Google AdWords Campaigns

Campaign Limits
Currently, you can have up to 10,000 AdWords campaigns per account. A campaign is a set of ad groups which contain ads, keywords, and bids that share a budget, location targeting and other important settings. You can have 20,000 ad groups per campaign.

Creating your first AdWords campaign
Before we begin, you should understand that your first campaign does not have to be perfect. Work through the following steps and don’t overcomplicate your set up – the steps you’ll take after this are the nuts and bolts of your overall campaign, you can always go back and change these settings later.

    1. Write down a basic profile of your target audience. Consider their preferences, habits, traits, location, words/phrases they may use to search, the types of devices they use to browse the Internet.
    2. Click Create your first campaign (choose from the Search & Display Networks, Search Network only, or Display Network only – see image below). For now select “search network only”, we’ll get to “display network” in more detail later.
    3. New Campaign

    4. Choose a name for your campaign (we like to name by Keyword Match Type and main keyword). See the last section of this page for common AdWords campaign naming structures.
    5. Choose your settings for Device Targeting and Location Targeting.
    6. Device Targeting

    7. Select your Bidding and budget options (read more about Bid Management).

    Bidding Budget

    General AdWords Campaign Settings

    1. Locations: Location targeting allows you to select the geographical region where you want your ads to appear. Read more about Google location targeting.
    2. Languages: Choose the primary language your customers speak. For example, only customers whose Google interface language is French will see ads in campaigns targeted to French.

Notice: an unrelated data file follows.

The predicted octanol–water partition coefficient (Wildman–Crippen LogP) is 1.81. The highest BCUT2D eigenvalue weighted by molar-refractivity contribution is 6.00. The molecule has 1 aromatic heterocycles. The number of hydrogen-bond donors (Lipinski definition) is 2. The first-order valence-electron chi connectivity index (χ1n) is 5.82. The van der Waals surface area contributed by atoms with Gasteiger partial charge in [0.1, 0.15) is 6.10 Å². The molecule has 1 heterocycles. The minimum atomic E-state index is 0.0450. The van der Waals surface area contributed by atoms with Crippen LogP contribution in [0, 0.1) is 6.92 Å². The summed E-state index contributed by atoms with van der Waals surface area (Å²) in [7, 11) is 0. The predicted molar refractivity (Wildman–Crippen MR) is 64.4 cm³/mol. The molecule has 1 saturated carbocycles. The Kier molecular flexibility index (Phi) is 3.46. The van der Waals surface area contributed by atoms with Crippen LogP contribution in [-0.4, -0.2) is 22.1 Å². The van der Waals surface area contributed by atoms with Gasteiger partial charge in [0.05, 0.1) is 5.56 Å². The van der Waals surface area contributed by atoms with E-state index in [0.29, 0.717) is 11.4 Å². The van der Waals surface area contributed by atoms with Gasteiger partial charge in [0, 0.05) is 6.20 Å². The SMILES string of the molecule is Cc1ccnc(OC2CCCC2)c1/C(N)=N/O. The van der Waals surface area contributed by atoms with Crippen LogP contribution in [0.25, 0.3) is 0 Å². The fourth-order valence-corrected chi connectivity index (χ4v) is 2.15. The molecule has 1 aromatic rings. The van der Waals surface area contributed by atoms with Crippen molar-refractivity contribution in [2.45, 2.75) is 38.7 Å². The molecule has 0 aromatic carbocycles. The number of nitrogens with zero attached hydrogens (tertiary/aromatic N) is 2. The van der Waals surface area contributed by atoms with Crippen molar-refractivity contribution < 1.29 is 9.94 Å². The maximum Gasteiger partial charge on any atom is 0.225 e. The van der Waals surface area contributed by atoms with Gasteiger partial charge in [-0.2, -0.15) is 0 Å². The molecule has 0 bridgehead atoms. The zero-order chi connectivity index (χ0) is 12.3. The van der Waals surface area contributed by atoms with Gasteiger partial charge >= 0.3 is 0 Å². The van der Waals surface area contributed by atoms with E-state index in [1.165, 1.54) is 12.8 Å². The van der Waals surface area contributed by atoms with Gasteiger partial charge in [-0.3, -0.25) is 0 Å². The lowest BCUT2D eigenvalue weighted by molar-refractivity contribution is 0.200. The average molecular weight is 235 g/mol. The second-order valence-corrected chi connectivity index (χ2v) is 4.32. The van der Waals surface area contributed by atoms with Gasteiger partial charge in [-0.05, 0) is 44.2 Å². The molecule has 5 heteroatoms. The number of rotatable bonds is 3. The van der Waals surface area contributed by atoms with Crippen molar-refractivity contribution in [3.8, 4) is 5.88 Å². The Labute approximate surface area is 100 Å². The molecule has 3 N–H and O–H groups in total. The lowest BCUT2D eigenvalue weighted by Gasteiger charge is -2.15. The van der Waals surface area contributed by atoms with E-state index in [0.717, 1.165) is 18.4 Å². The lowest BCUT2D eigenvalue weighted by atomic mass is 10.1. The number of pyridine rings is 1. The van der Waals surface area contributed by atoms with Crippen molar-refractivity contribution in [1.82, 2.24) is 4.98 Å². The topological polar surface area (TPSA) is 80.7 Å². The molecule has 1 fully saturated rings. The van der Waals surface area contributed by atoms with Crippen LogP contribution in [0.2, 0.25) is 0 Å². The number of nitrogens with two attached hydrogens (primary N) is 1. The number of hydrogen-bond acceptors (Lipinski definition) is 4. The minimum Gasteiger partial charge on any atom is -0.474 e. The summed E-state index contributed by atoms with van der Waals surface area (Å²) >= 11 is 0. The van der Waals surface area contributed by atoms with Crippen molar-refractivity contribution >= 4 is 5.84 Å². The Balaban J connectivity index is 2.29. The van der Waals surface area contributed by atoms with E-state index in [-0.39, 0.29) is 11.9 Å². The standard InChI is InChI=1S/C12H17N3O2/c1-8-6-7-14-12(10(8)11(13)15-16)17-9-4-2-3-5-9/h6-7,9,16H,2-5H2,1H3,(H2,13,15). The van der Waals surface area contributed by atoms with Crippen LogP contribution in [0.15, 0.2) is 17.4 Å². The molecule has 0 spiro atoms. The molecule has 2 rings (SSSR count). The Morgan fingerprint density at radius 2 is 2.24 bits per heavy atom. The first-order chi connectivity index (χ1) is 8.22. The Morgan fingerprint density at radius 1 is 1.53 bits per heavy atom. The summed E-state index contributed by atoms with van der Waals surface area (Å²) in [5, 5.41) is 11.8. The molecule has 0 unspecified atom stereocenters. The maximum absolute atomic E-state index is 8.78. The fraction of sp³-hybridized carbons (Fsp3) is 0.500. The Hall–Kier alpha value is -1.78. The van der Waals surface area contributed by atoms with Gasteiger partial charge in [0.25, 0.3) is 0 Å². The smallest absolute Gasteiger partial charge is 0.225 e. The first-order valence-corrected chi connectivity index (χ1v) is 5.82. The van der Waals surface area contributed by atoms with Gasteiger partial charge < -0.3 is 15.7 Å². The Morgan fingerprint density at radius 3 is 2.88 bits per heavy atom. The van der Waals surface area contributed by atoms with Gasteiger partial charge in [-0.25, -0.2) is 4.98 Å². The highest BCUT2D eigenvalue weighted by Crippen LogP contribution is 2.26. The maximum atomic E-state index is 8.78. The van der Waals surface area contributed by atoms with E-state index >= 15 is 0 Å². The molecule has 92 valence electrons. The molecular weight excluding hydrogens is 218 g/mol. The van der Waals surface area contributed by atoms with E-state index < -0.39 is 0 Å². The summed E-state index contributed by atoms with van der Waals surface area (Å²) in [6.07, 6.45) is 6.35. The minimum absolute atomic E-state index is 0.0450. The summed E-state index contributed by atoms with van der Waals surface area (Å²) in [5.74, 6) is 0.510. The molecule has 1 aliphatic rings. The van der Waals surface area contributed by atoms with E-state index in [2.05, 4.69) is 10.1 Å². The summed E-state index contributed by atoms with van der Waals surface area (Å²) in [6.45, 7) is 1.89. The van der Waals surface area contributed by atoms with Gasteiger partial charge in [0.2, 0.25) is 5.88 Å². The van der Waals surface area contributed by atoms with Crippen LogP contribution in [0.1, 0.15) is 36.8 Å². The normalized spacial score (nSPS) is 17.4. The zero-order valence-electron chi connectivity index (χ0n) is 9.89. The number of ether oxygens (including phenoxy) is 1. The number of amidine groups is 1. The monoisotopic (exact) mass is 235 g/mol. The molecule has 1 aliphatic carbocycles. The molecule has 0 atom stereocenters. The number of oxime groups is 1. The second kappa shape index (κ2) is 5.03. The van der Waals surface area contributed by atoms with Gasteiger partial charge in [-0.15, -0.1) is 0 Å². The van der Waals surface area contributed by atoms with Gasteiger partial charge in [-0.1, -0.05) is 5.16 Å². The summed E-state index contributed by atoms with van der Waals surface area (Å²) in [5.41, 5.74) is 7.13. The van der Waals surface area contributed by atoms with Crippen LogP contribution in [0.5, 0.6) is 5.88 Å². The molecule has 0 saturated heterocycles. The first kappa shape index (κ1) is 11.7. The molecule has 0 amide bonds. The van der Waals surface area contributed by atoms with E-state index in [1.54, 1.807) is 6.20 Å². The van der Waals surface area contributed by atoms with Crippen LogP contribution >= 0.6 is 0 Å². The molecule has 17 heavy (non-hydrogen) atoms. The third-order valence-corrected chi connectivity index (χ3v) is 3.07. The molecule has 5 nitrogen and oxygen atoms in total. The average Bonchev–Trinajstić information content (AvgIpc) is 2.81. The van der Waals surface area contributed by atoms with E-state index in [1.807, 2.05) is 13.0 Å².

3. Networks: Select the network on which you would your ads to appear. You can choose from the Google Search Network or the Google Display Network.
    4. Devices: This option allows you to choose which devices on which your ads will appear: mobile phones, desktops, or tablets. Read more about Device Targeting.
    5. Bidding option: You can choose either automatic or manual bidding for clicks on your ad. Other options allow you to pay per thousand impressions or set a cost-per-acquisition bid.
    6. Budget: You are able to change/adjust the daily budget of your campaign at any time. If your budget is set too low, you will not receive impression shares. Google will show you an error message letting you know that your campaign is limited by your budget.
    7. Delivery method: For campaigns with daily budgets that are lower than the budget necessary for the traffic in a given campaign, you can choose either standard or accelerated delivery for your daily budget. If you choose accelerated, Google will show your ads as quickly as possible for every available impression, and will stop showing your ads once your budget is reached. If you choose standard delivery, Google will show your ads gradually so you receive impression throughout the day.

    Advanced AdWords Campaign Settings

    1. Ad extensions: Ad extensions allow you to display more information about your business along with your ad text. Learn more about Ad Extensions